Public disquiet and behind-the-scenes pressure on key illiberal allies is an imperfect policy position. It is still a heck of a lot more consistent with America’s core interests than congratulating allies on moving in an illiberal direction. In congratulating Erdogan, Trump did the latter.

For all the talk about Trump’s moderation, for all the talk about an Axis of Adults, it’s time that American foreign policy-watchers craving normality acknowledge three brute facts:

  1. Donald Trump is the president of the United States;
  2. Trump has little comprehension of how foreign policy actually works;
  3. The few instincts that Trump applies to foreign policy are antithetical to American values.
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He sensed that the public wanted relief from the burdens of global leadership without losing the thrill of nationalist self-assertion. America could cut back its investment in world order with no whiff of retreat. It would still boss others around, even bend them to its will...

There was, to be sure, one other candidate in the 2016 field who also tried to have it both ways—more activism and more retrenchment at the same time. This was, oddly enough, Hillary Clinton... Yet merely to recall Clinton’s hybrid foreign-policy platform is to see how pallid it was next to Trump’s. While she quibbled about the TPP (which few seemed to believe she was really against), her opponent ferociously denounced all trade agreements—those still being negotiated, like the TPP, and those, like NAFTA and China’s WTO membership, that had long been on the books. “Disasters” one and all, he said. For anyone genuinely angry about globalization, it was hard to see Clinton as a stronger champion than Trump. She was at a similar disadvantage trying to compete with Trump on toughness. His anti-terrorism policy—keep Muslims out of the country and bomb isis back to the Stone Age—was wild talk, barely thought through. But for anyone who really cared about hurting America’s enemies, it gave Trump more credibility than Clinton’s vague, muddled talk of “safe zones” ever gave her.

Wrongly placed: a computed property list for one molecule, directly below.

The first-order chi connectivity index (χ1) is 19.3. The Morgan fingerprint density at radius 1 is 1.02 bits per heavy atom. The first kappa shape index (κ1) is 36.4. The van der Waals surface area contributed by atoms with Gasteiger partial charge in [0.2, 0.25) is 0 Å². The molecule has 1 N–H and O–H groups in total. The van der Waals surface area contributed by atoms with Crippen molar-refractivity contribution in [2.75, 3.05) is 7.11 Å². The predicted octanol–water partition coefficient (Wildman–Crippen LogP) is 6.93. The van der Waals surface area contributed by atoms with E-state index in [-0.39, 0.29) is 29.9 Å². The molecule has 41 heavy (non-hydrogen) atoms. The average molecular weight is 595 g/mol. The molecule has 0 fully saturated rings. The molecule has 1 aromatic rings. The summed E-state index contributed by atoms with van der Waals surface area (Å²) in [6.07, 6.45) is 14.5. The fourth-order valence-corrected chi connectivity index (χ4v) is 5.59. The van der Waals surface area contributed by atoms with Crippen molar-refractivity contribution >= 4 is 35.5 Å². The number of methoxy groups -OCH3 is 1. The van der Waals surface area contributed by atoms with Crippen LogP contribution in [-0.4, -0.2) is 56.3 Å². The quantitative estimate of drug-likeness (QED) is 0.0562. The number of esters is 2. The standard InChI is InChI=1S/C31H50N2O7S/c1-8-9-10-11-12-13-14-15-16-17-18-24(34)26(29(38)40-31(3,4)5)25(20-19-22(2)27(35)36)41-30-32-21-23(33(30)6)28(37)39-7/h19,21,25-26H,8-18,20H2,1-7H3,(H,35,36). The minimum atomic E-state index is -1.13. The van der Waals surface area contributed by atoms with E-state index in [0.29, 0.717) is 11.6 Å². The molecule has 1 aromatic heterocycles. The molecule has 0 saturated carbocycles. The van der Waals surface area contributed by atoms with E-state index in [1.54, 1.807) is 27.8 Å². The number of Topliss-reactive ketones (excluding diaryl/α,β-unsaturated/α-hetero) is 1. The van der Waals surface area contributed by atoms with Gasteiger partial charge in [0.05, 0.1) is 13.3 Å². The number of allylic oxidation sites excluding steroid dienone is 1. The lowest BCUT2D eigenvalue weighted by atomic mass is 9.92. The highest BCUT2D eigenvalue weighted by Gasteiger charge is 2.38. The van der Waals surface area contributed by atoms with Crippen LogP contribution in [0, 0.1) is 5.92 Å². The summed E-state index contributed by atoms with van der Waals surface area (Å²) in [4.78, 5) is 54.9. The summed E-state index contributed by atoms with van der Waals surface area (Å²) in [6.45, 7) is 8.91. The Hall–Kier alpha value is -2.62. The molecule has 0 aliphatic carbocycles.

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State of the Discussion

bob
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+ Wade, your last paragraph is crucial to your argument. Certainly it expresses economically the source of the weight of a country's foreign policy, and [. . .]
Jeffrey Goldberg: The Obama Doctrine, R.I.P. – The Atlantic
CK MacLeod
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Comments this threadCommenter Archive
+ Not sure where you got the idea that I ever wrote “[President Trump] doesn’t know what he’s doing!!!!!!" - bob's idea for a possible rallying [. . .]
Jeffrey Goldberg: The Obama Doctrine, R.I.P. – The Atlantic
Wade McKenzie
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Comments this threadCommenter Archive
+ The conversation that you and Bob were having at the time that I wrote my comment had everything to do with the recent missile strike [. . .]
Jeffrey Goldberg: The Obama Doctrine, R.I.P. – The Atlantic